Updated Oct. 12, 2018

The idea behind KHDK Electronics came about over late night beers, back in 2012. The company’s name combines the initials of its founders – guitar god and heavy metal icon Kirk Hammett of Metallica and business partner David Karon, who worked with Kirk previously to design his signature Randall amp back in 2008. Head engineer Antonin Salva (of Salvation Mods) was subsequently brought on board to offer his industry and electronics expertise.

Their product line currently features a solid amount of overdrives, distortions and fuzz boxes with a focus on analog design. All of the pedals offer an innovative variety of tonal control options, giving access to sounds that many similar pedals don’t. The initial rollout consisted of just 3 pedals – The No. 1 overdrive and No. 2 clean boost as well as Hammett’s signature Ghoul Screamer overdrive, touted as a “Tubescreamer on steroids”. They have since expanded their product line to include fuzz boxes and distortion pedals, with about 10 more products currently in development. They are also working on a design for Kirk’s favorite effect and the one most closely associated with him – the wah pedal.

As someone who has developed a solid line of signature gear with some of the biggest companies in music and has amassed an insane collection of guitar pedals over the course of his career, it came as a bit of a surprise to some that Kirk decided to form his own boutique pedal company. But he is much more than just a namesake and is heavily involved in the design process. After some growing pains with the initial manufacturer the company shifted build operations to a small family-run factory in Kentucky that emphasizes strict quality control. Each pedal is plugged in and hand-tested before it leaves the factory.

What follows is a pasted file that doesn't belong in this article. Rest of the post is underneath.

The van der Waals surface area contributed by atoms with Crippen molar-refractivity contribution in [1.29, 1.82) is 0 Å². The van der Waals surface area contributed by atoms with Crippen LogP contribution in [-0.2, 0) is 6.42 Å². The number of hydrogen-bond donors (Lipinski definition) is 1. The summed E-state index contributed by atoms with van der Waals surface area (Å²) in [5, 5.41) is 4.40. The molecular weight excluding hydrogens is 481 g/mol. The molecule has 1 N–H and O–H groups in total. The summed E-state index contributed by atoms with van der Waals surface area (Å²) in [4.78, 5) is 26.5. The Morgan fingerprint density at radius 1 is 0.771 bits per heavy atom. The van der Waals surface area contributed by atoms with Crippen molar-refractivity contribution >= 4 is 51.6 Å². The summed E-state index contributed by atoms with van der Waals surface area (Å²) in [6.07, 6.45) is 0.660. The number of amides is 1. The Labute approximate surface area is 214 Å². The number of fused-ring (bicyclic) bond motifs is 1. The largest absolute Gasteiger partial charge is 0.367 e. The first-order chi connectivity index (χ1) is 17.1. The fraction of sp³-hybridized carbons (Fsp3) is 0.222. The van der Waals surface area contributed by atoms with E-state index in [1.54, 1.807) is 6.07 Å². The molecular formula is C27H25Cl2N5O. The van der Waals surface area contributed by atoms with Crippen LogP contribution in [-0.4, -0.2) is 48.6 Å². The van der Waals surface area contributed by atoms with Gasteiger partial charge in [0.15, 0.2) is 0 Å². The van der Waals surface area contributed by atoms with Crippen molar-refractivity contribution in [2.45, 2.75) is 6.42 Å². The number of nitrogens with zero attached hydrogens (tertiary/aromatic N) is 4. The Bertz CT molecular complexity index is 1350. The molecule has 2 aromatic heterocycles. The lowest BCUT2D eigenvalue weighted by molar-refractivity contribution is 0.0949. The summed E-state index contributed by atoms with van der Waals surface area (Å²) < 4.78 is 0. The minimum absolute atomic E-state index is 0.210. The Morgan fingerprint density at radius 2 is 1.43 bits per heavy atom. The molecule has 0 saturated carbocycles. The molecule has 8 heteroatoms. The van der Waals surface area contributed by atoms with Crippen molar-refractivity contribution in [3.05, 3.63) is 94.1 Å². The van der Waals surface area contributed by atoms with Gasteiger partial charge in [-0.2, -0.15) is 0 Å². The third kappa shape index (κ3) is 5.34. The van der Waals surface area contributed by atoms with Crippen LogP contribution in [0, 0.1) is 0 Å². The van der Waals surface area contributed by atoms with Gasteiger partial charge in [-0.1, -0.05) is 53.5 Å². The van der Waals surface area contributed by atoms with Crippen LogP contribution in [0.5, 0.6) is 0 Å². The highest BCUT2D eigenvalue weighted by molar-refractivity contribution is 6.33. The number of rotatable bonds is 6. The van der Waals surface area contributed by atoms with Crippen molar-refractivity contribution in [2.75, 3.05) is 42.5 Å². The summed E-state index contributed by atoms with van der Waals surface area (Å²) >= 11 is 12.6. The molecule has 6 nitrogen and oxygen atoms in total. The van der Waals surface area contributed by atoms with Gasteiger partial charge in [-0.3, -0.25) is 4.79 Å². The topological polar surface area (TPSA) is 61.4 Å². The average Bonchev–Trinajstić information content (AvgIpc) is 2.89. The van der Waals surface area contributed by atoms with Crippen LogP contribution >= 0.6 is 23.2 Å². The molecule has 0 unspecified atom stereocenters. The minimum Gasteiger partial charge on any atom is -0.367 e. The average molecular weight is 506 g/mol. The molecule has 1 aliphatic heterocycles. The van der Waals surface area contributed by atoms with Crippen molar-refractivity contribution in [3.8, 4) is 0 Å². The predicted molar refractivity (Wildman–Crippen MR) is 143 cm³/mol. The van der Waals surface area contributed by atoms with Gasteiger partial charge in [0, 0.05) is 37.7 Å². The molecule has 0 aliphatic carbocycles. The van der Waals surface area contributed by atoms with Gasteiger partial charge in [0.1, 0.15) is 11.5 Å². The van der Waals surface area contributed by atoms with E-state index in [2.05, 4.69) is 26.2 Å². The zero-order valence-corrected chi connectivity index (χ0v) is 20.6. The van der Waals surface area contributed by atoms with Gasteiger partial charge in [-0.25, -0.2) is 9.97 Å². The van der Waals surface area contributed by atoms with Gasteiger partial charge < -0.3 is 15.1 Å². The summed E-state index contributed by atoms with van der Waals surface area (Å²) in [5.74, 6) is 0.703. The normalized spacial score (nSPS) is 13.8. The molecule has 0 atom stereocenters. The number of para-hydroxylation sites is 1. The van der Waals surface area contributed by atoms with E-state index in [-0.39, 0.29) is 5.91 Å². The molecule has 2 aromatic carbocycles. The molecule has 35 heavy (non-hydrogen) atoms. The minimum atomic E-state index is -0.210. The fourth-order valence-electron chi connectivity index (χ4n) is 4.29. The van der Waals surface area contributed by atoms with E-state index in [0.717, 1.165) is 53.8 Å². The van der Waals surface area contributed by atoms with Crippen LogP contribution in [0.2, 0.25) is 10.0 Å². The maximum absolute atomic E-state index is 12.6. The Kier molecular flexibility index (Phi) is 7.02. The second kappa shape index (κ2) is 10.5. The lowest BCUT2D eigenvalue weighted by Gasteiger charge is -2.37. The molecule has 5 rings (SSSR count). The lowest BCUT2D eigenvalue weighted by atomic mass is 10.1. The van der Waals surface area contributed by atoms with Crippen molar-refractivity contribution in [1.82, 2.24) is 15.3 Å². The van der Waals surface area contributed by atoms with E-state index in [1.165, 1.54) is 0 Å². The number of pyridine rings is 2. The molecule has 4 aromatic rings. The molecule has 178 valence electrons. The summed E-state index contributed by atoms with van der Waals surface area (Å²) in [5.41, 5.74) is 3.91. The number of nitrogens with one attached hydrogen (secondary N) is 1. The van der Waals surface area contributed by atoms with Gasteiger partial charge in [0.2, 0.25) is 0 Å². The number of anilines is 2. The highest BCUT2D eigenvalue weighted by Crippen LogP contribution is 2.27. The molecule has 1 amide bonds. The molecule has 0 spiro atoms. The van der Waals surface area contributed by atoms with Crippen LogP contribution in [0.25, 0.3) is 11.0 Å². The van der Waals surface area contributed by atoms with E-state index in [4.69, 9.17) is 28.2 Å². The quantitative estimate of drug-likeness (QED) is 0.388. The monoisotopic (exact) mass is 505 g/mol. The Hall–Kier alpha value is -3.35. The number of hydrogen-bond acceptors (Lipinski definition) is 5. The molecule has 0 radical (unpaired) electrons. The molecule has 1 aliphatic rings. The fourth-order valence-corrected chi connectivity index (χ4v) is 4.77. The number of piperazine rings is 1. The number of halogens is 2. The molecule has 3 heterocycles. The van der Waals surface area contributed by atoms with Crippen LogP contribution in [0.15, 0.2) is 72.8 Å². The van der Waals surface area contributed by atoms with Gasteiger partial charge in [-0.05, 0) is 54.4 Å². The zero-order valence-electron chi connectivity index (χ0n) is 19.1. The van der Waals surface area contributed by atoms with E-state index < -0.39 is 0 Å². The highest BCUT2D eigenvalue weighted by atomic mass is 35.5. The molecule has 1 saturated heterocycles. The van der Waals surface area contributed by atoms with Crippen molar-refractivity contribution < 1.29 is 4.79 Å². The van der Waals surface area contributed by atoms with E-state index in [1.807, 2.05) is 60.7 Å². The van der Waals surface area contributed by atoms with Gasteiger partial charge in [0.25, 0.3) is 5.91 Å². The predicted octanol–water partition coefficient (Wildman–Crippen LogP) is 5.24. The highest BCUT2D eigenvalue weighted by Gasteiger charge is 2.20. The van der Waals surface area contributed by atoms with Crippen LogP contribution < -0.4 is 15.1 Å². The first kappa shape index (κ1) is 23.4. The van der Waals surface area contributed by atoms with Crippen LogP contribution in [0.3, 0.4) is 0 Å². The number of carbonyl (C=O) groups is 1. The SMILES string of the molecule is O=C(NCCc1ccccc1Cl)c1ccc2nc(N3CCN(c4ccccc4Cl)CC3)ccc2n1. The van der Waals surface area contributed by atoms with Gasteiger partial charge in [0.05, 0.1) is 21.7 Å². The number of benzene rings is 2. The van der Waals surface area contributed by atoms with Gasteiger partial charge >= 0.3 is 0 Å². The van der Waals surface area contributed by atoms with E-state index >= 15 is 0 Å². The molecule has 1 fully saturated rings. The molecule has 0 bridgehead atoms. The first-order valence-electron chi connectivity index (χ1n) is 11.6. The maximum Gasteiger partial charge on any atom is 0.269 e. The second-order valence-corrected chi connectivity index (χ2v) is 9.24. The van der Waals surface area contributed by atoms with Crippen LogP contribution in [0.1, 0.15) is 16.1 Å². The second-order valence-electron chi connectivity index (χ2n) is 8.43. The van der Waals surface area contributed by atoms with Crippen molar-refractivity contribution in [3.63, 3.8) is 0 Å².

KHDK pedals aren’t aimed strictly at metal heads either. They are re-interpretation of familiar designs that offer a variety of tones compatible with many style of music. With a team as capable as this headed by a guitar legend it will be exciting to see what’s coming next.

Unicorn Blood

As mythical as the beast it’s named after, this is a limited run octave fuzz that can get hairy in both retro and modern ways. Colorful knobs control a colorful amount of Fuzz and Volume, with EQ controls over Treble and Bass. Switches for Fat, Boost, and Sludge help to further shape your sound. Fat lets you choose a mid-boost or a scooped sound, Boost adds more gain, and Sludge beefs up the low end before the gain section. The Octatone controls works in conjunction with your pickups to find the sweet spot for your particular fuzz sound.

Ghoul Screamer

This is Kirk Hammett’s signature pedal and one of the first available from the company. Hailed as a Swiss-army knife “Tubescreamer on steroids”, it features 5 toggle switches in addition to the standard 3 controls of Gain, Volume, and Tone. Three EQ switches enhance Bass, Highs, and Body (mids) while the other 2 access different types of compression in the circuit, lending to different types of overdrive tones. It’s scary how well this thing screams.

Dark Blood